After attaching the squares, the strips of ribbon were attached (glued here too). Then my favourite binding was added, the red and beige tiny squares, which seems to really show off the colours in the big blocks. But, without any ‘internal’ quilting of each block, the finished item does not sit quite as flat as I would like it to. All quilters know that the flatter the better…and that leaves me wondering whether quilting within the squares would help, maybe with a simple machine stitched X across each block. I‘ve even thought about the possibility of doing some hand quilting around some of the shapes in the blocks. Woo, hand quilting… who, me? But, hey, when you set dishes on top of the cloth, it will sit flat, no? So, is this little quilt finished? Might have to wait for it to send out a message about what it thinks!
Sunday, January 19, 2020
In another attempt to de-stash over the past month, I found some wonderful furnishing fabrics, samples I’d obtained very early on in my foray into quilting from a local quilter in Katoomba. I used some of them to make cushion covers that I still love. But as I made the moves to put them into a box to recycle to my favourite Op Shop for Cancer Support, I looked again, and thought again, and they are now in the process of being made into a table-runner and a small tablecloth. Surely this is what patch working is about; using all your old scraps in a creatively useful way. I have always thought that this is what underpins all art – especially indigenous art… but that is another very big question…to pull art back onto the rails of function and use over the market manipulations, choices and demands… can’t go there right now!
The fabrics have an Italianate feel of the Baroque period, cut, mixed and matched with what was left over. Not everyone will like them, but I love the richness and flamboyance, and feel it would be nice to see on a table festooned with delicious food. These are the samples:
Finished articles are on their way very soon!
Friday, January 3, 2020
Delving into my stash in the last few weeks in an effort to discard some to a ‘better home’, I found the fabric off-cuts to a quilt made for Nickie. They are so beautiful that I don’t believe I’ll ever part with them. I wondered how else I might bring them into manifestation. They are originally from Damascus, and literally have gold thread running through them. I do remember very well how the fabrics appeared, how precious they are, and it humbles me to think of the many facets of story attached they carry.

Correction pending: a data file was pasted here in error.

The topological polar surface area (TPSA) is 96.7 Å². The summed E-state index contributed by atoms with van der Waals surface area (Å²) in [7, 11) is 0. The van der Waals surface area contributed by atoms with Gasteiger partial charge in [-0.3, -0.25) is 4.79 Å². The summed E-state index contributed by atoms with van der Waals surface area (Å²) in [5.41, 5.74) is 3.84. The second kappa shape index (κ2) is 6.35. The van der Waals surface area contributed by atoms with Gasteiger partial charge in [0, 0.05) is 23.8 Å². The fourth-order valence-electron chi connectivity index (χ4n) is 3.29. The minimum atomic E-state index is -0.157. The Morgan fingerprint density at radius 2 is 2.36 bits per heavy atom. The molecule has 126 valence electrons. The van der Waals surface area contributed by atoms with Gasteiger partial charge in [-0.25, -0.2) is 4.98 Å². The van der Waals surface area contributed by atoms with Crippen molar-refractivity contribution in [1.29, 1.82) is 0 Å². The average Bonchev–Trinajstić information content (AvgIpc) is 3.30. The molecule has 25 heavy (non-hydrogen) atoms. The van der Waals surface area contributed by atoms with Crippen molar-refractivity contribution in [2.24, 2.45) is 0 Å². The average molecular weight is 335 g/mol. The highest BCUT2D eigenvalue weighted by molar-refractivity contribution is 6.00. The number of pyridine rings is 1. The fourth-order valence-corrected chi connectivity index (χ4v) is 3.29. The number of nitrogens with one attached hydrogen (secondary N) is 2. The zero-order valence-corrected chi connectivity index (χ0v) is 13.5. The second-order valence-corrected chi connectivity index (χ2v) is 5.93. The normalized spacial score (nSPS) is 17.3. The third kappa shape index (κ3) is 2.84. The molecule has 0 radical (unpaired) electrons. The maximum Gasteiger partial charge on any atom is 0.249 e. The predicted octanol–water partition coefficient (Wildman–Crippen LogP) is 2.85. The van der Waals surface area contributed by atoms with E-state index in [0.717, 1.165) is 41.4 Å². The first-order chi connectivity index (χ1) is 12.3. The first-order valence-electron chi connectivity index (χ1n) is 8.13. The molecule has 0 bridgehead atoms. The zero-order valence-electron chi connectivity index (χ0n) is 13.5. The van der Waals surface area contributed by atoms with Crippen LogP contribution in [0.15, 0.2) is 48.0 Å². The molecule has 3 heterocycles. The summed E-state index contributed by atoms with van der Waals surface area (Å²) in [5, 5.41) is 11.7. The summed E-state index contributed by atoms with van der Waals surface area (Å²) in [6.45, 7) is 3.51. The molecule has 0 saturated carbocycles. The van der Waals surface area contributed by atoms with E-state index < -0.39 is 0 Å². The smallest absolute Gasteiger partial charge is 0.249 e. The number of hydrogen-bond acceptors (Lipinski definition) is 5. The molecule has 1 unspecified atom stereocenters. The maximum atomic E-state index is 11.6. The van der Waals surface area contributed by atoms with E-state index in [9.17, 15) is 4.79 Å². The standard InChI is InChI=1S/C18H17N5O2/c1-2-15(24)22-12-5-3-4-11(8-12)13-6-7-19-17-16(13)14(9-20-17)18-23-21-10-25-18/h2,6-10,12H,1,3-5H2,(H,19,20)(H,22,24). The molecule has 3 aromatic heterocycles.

I have written about this quilt on my blogspot in 2011, and I’m glad I did because I’ve looked through my card files for information about it and cannot find any record at all. In one of my visual diaries I have found two pages, with vaguely sketched ideas and side notes, and ‘commission from Nickie Millard’. And although no title is referred to, the influence is evident in the way it turned out: a heraldic banner to the sisters and their parents, a family coat of arms perhaps to celebrate their ancestry. With lives, torn apart by war, abuse and distance, Nickie told me the sacred threads of their various stories. The final quilt was at once very personal and took on the ethics, values and beliefs of generations of family.
It was at a Women’s Health Centre on the Central Coast. I had been invited to take my first series of quilts for the Seasonal Cycle for the Southern Hemisphere, to show them and tell their stories. It was lovely, casual and very friendly morning. Leo, who was nine or ten then, came along too. We loved doing road trips and discovering new horizons.
At the end of my presentation, or during morning tea break a woman approached me and asked if I would make a quilt for her from some very special fabrics she’d been saving for just such an occasion. She said she would have to go home to get them and when she brought them back, carefully packaged over a long time, I was quite overwhelmed, and as she told me her story I became even more so. Although it took ten years to come into its full form, this was the beginning of what was to become my own journey into exploring art as therapy, as I started to take on other commissions to make quilts depicting the personal stories of other women. Why so long? Single parenting, casual work, Masters thesis by research into women’s empowerment through textile art, soon followed by PhD while curating textile art exhibitions.
The choice behind the symbols used in Nickie’s quilt can be found here: